The Victory of Veterans

From the Farm:


Published in the Casper Journal November 15, 2011

A month ago I visited my sister in Los Alamos, N.M. The small mountain town may not ring a bell for people of my generation. However, I’m certain that it strikes a chord in the hearts of an older generation.
I first heard of Los Alamos somewhere in a high school history class ... something to do with the making of the atomic bomb, something about a national laboratory. But visiting the town was an eye-opener.
My sister picked me up at the airport, and we drove up, up through the rugged mountains of New Mexico. Sagebrush, scrub oak and pine trees dotted the beautiful, red landscape. Aside from a few cars traveling with us, it was hard to imagine that anyone lived nearby. Suddenly, the mountain road leveled out onto a mesa, and there was a town: “The Town That Never Was,” according to archives of World War II. But it did exist in the 1940s — hundreds of people, houses, schools, stores and, of course, the national laboratory.
The land was originally owned by Mr. Ashley Pond. He had a sophisticated boys’ ranch, where wealthy young men came to study both books and botany. The students had lessons indoors, and spent time swimming, hiking and camping outdoors - strengthening both their minds and bodies. We toured the original ranch lodge, beautifully built of logs, the inside with large fireplaces and inviting classrooms.
However, when the government purchased the land, the school was closed and the buildings were inherited by a group of international scientists. Their mission: develop a bomb to end the war.
Within a few months, the ranch was transformed into a town. Those who lived there during those tense times must have found some peace. The view was gorgeous. From my sister’s back yard, we could look down on the Rio Grande River. The tree-covered hills and hiking trails were perfect for any outdoor enthusiast and well-secluded from the world ... and potential enemy invasions. It was a time of secrets. Residents of Los Alamos couldn’t use the town name off of the mountain. Their address was a P.O. box in Santa Fe. Children born in Los Alamos had the same P.O. box listed as the location on their birth certificates.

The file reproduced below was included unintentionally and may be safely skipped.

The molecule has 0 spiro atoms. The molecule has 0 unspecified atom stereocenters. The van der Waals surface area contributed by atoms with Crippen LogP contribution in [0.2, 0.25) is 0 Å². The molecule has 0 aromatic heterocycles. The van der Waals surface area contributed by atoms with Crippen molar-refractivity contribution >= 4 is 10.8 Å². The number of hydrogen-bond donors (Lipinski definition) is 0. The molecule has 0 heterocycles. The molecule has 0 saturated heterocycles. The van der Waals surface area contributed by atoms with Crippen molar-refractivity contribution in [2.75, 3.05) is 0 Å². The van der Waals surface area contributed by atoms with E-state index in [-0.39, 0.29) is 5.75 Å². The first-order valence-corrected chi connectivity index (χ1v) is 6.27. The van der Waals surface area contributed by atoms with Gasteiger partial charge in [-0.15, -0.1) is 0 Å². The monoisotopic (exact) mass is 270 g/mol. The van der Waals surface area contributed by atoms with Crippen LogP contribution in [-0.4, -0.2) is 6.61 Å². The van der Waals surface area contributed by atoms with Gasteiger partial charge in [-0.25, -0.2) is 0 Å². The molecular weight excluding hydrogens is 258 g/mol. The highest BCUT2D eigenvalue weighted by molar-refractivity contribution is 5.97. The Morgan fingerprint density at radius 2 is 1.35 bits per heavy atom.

Secret messages were sent to Presidents Roosevelt and Truman from the laboratory, informing them of the experiments and successes taking place on the mountain. Those involved in the project sensed the implications of their work, and did it with a heavy heart, yet with fervor to bring peace back to a crazy world. And, after months of experimenting, the weapon was ready. When the bomb was tested, less than a month before it was used, the light and explosion were seen for miles. Mankind had changed forever.
My sister and I toured the museum. Replicas of “Little Boy” and “Fat Man,” the bombs dropped on Hiroshima and Nagasaki, were there, complete with details of their creation and destructive powers. Having been to Hiroshima and having seen the “other end” of the story, my heart was heavy. There were real people in Hiroshima. There were real people in Los Alamos. However, the victory and peace that came from the war’s end were also powerful.
We wandered through the museum for several hours, learning the history, studying what the lab does now, and feeling great gratitude for those who protect our nation.
My generation has lived mainly during peaceful times. Military drafts, rationing and bombs are words that don’t forcefully affect our lives today - at least, not yet. When I returned home and shared my travelogue with my children, they asked, “What’s the national lab?” I tried to describe it to them: the town today, the beauty around it and the incredible history involved. It was hard for them to grasp the feeling that was there, but I want them to comprehend it. In fact, I think I’ve already planned our next family vacation. Veterans aren’t just those who fight at the forefront of battles; there are those behind lines working and sacrificing as well. And their victories also deserve our gratitude.
The national lab isn’t part of our everyday vocabulary and could potentially be forgotten in the history books. However, just as we honor our veterans, we must never forget people who gave up everything and moved their families to a small, mesa-top town to defend us.

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